[Ed Note: This article originally appeared in the January 2008 issue of Tri-State Voice and was syndicated nationally.] Youth Pastor Edwin Pacheco is on a mission to save New York City’s public schools. But unlike some of who prefer a fire and brimstone approach, Pacheco’s primary concern isn’t escape from hell.  It’s God’s kingdom “on earth as it is in heaven,” and it responds in real time to the felt-needs of real youth in his community. Corrective Lenses 2020logoAs point person for the newly announced 20/20 Vision for Schools, an adopt-a-school initiative spearheaded by the inter-denominational Coalition of Urban Youth Workers, Pastor Edwin asks: “What kind of impact can New York City’s 7,100 evangelical and Pentecostal churches have on its 1,400 public schools, if we adopt those schools for meaningful prayer, advocacy, and service?” He strikes an urgent chord in noting that incoming first graders in September 2008 will be the graduating high school class of 2020.  “Dare we expect God to answer our prayers within a single generation of students?” It’s a vital question as Pacheco ministers to teens that struggle with reading and math. Even after six years of Mayor Bloomberg’s education reform, nearly 60% of public school students still cannot read at grade level and nearly 70% still cannot perform basic math. In a system comprised of 1.2 million students (the 10th largest American city), populations larger than Seattle and Boston and Washington, DC, under-perform in our schools everyday. Pacheco describes the implications of such staggering failure: “If a child cannot read, he cannot complete a job application or engage an information economy (or study scripture).  If she cannot do math, she cannot balance a checkbook or determine why last month’s fashions don’t have to be replaced (or calculate tithes).  Our students are ill equipped to become who God created them to be.” Jose Dobles of Youth Ministries for Peace and Justice puts it this way: “Churches are not only responsible for the spiritual well being of the individual but also for the redemption of the larger society.  As disciples of Jesus we must follow his call to action and realize that personal salvation must lead to an action beyond oneself.” Doing so is, “one way in which the faith community can follow the Biblical mandate to do justice and walk humbly with our God.” A plentiful harvest, but where are the laborers? With schools squarely in his sights, Pacheco has redefined youth ministry beyond the old paradigms of youth group altar calls and pizza parties both in his home church of Bay Ridge Christian Center and among the bi-vocational youth pastors he networks through Youth Rock. “Youth ministry is not about ministering to youth.  It’s about empowering them to minister.” Pacheco attributes his paradigm shift in part to a breakfast the Coalition hosted in 2005 for the NY Billy Graham Crusade.  One of the presenters asked how many of the 787 youth workers in attendance get paid to do youth ministry. For Pastor Edwin and Coalition co-founder Kevin Young, the three-dozen mostly para-church hands that went up vividly captured both the state of youth ministry in the city and the picture Jesus painted of a plentiful harvest and too few laborers. Relying on several dozen vocational ministers to reach 2 million youth in the five boroughs and 5 million in metropolitan New York would remain an exercise in futility. As area director of Student Venture, the high school ministry of Campus Crusade, Young was one of the few “professionals” at the breakfast and has been one of the architects of 20/20.  If an outmanned and under-resourced labor force can stand a chance, he reasoned, then reinforcements would have to come from within our congregations.  He began calling for churches “to redefine ‘youth minister’ to include any believer who maintains any meaningful contact with youth, such as: parents, mentors, teachers, custodians, health care workers, entrepreneurs who hire teens or market sneakers at them, and especially other students.” Peter Ong, director of the Laity Project for PaLM (Pastoral and Laity Ministries), agrees with Kevin’s assessment. “For Jesus, laborers were not limited to the twelve disciples.  Those who actually do ‘the work of ministry’ are the people in the pews, not those behind the pulpit.”  Ong, who has ministered to Chinatown teens for more than a decade, notes that this expansive view is especially critical within immigrant congregations. The Adoption Matrix Mobilizing congregations for prayer and scalable engagement requires a plan, and for two years, Coalition members experimented with grassroots models for how to adopt local schools.  What has emerged Pacheco describes as a matrix designed to move congregations through seven levels from no engagement to holistic, 20/20 engagement. matrix Adoption begins by identifying a specific neighborhood school for intentional and consistent prayer.  It continues as congregations overcome generational mistrust by cultivating personal relationships at the school, what Pastor Ray Parrascondo of Staten Island calls building a “resume of trust.” Beyond relationships are meaningful acts of service, where congregations become answers to prayer and offer tangible value to the school.  Next is a ministry of presence, where churches meet ongoing needs by volunteering as coaches, lunchroom monitors, or tutors; sponsoring extra-curricular activities; or coordinating after school leadership clubs.  Finally comes the credibility to speak into policy decisions both at the school and systemic level.  A church holistically engaged in this way is a 20/20 church. Visionary Leadership Coalition strategist Nicole Baker cautions that youth pastors alone cannot implement 20/20 Vision.  Congregational support requires the commitment of senior pastors and church elders as well.  Rev. Gary Frost, director of leadership collaboration for the NYC Leadership Center and senior pastor of Evergreen Baptist Church in Brooklyn, is even more bold: “Adopting schools is an idea whose time has come.  20/20 Vision is a workable strategy for scalable impact that moves congregations beyond ‘evangelical’ to evangelistic.” Rev. Frost should know.  In his previous role as executive director of the Metropolitan New York Baptist Association, he was the first denominational leader to invest monetary resources to help churches adopt schools this summer. For three years, MNYBA had sponsored a short-term missions experience for the Southern Baptist Convention called Paint the Town, which mobilized over 3,000 volunteers from around the country to beautify New York City schools.  In 2007, after hearing the 20/20 Vision concept, Rev. Frost recognized PTT as a unique opportunity to empower local congregations to establish or enhance existing relationships with local schools. Rather than rely on centralized PTT staff to identify and manage the projects as MNYBA had done in prior years, Rev. Frost offered grants totaling $100,000 to congregations to work directly with neighborhood schools. Rev. Frost aligned PTT with 20/20 and invited the Coalition to help identify local ministries for grants.  His theory: “If a church was already praying for a school, then PTT would represent an answer to those prayers.  What better way to engage schools generally than to become a resource for congregations that had already embraced specific schools?” Perhaps most radical of all, Rev. Frost designated up to 30% of the grants for non-Baptist ministries in order to invest in the Coalition’s recommendations without regard to denominational affiliation. The result was eleven PTT projects in all five boroughs and New Jersey.  Some strengthened ongoing relationships between established churches and community schools.  Others forged new relationships for church plants.  Still others provided opportunities for congregations to rediscover God’s passion for their neighborhoods. All, however, reported opened hearts and minds that produced what Walter Sotelo of CitiVision called “crazy glue” connections between schools and their sponsoring churches.  Jannie Wolff of Abounding Grace described how the influx of volunteers prompted onlookers to ask who they were and why they kept coming.  As word spread, individuals approached them looking for prayer.  Pastor Ed Perry of Bethsalem Church described how PTT helped restore confidence in the faith community.  For the principal he described a conversion of sorts, moving from cynic to a believer in the church’s ability to deliver on its promises. Milestones While the Coalition rhetorically challenges all 7,100 NYC churches to adopt a school, its short-term objectives are much more manageable. Baker, director of the Queens Boro Pregnancy Counseling Center, notes that, “If just 10% of the 7,100 churches (710) made commitments to pray for one school each – a tithe of all the churches in the city – then half the schools (700) would be covered.”  With 10% as its three-year goal, the Coalition hopes to recruit 71 churches, or 1%, to officially launch 20/20 Vision in September. To that end, the Coalition is planning informational workshops throughout the spring, and exploring funding possibilities for service projects this summer.  Also in the works: a forum with school officials, teachers, and clergy; and a Back-to-School Commissioning Sunday in September with all 20/20 churches.  Visit www.CoalitionNYC.com/adopt-a-school for prayer guides, sermon notes, and to register your church’s involvement. - Jeremy Del Rio, Esq. advises churches and non-profits on youth culture and community development.  Visit him online at www.JeremyDelRio.com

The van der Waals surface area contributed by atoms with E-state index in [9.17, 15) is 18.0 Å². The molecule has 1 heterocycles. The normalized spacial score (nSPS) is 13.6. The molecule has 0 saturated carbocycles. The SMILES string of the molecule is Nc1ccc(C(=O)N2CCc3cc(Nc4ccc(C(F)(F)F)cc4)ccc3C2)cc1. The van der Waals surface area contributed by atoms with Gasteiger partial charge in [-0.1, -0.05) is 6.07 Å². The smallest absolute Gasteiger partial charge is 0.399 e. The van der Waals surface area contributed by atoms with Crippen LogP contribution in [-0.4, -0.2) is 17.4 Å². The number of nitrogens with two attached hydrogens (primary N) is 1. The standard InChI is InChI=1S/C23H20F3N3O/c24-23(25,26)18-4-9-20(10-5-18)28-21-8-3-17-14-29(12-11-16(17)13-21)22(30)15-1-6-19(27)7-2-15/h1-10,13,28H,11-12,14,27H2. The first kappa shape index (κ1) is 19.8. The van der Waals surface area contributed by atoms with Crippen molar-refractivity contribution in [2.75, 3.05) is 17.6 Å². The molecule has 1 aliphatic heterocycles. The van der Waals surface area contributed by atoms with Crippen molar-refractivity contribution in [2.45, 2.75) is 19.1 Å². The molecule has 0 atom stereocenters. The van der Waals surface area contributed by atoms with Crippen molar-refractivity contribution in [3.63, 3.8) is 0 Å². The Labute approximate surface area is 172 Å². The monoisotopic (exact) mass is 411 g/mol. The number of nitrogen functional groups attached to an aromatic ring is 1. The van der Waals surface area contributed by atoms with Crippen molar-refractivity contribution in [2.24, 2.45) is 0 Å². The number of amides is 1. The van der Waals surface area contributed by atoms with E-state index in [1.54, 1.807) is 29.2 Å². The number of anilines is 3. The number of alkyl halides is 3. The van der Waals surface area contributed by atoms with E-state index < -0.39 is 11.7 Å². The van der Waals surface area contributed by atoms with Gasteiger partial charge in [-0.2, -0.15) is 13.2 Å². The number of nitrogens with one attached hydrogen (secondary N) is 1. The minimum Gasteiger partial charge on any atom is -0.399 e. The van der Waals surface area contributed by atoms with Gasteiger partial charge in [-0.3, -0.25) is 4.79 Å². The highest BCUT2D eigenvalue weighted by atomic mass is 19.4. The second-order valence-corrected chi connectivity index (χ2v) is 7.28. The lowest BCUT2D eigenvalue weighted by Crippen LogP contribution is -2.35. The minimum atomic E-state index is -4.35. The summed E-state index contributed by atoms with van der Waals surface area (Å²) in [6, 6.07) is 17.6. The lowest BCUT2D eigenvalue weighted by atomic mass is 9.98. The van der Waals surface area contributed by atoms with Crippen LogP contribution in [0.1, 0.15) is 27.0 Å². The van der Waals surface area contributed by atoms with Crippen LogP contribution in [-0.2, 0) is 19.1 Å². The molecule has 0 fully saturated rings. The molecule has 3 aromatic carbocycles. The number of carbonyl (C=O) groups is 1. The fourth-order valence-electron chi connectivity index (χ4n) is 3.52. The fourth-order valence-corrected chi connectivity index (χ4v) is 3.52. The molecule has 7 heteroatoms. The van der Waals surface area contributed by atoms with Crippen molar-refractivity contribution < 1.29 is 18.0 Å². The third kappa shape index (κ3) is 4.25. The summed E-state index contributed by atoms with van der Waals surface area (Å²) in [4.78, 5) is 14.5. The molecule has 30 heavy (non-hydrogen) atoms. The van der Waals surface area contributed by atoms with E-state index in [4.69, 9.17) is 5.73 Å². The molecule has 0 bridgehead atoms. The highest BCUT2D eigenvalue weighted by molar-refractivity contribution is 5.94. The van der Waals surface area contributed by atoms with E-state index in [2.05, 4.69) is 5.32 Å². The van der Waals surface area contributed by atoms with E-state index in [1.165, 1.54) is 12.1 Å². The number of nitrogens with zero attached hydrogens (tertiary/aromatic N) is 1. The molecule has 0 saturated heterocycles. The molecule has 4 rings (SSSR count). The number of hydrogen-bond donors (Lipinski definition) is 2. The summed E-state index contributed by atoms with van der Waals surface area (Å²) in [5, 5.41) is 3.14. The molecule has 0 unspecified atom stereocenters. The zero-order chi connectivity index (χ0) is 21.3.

+ "Case Study: How One Church Adopted a Neighborhood Public School" (The case study accompanied the article as a Sidebar in Tri-State Voice)